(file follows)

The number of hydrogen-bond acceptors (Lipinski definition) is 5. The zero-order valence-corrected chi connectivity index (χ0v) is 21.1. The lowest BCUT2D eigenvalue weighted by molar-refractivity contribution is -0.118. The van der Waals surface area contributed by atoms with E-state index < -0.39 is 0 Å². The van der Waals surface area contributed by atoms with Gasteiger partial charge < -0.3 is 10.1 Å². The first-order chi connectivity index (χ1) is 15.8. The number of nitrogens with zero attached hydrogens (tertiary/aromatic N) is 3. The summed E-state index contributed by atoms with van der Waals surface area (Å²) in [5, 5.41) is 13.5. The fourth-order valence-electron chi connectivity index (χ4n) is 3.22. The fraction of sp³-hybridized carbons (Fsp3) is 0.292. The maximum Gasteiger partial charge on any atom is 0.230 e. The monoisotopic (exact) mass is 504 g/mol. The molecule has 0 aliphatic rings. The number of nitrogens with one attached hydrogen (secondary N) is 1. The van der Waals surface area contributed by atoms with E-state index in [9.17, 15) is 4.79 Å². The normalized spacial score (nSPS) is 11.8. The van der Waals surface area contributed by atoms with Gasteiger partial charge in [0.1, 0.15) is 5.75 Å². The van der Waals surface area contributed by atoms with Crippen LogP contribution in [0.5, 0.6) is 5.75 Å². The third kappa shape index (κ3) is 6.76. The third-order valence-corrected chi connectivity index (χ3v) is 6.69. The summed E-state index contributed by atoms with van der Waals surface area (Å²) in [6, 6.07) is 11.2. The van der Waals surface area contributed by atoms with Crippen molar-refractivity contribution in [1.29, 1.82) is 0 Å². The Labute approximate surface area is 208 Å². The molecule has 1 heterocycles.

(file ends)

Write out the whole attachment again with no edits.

The number of hydrogen-bond acceptors (Lipinski definition) is 5. The zero-order valence-corrected chi connectivity index (χ0v) is 21.1. The lowest BCUT2D eigenvalue weighted by molar-refractivity contribution is -0.118. The van der Waals surface area contributed by atoms with E-state index < -0.39 is 0 Å². The van der Waals surface area contributed by atoms with Gasteiger partial charge < -0.3 is 10.1 Å². The first-order chi connectivity index (χ1) is 15.8. The number of nitrogens with zero attached hydrogens (tertiary/aromatic N) is 3. The summed E-state index contributed by atoms with van der Waals surface area (Å²) in [5, 5.41) is 13.5. The fourth-order valence-electron chi connectivity index (χ4n) is 3.22. The fraction of sp³-hybridized carbons (Fsp3) is 0.292. The maximum Gasteiger partial charge on any atom is 0.230 e. The monoisotopic (exact) mass is 504 g/mol. The molecule has 0 aliphatic rings. The number of nitrogens with one attached hydrogen (secondary N) is 1. The van der Waals surface area contributed by atoms with E-state index in [9.17, 15) is 4.79 Å². The normalized spacial score (nSPS) is 11.8. The van der Waals surface area contributed by atoms with Gasteiger partial charge in [0.1, 0.15) is 5.75 Å². The van der Waals surface area contributed by atoms with Crippen LogP contribution in [0.5, 0.6) is 5.75 Å². The third kappa shape index (κ3) is 6.76. The third-order valence-corrected chi connectivity index (χ3v) is 6.69. The summed E-state index contributed by atoms with van der Waals surface area (Å²) in [6, 6.07) is 11.2. The van der Waals surface area contributed by atoms with Crippen molar-refractivity contribution in [1.29, 1.82) is 0 Å². The Labute approximate surface area is 208 Å². The molecule has 1 heterocycles.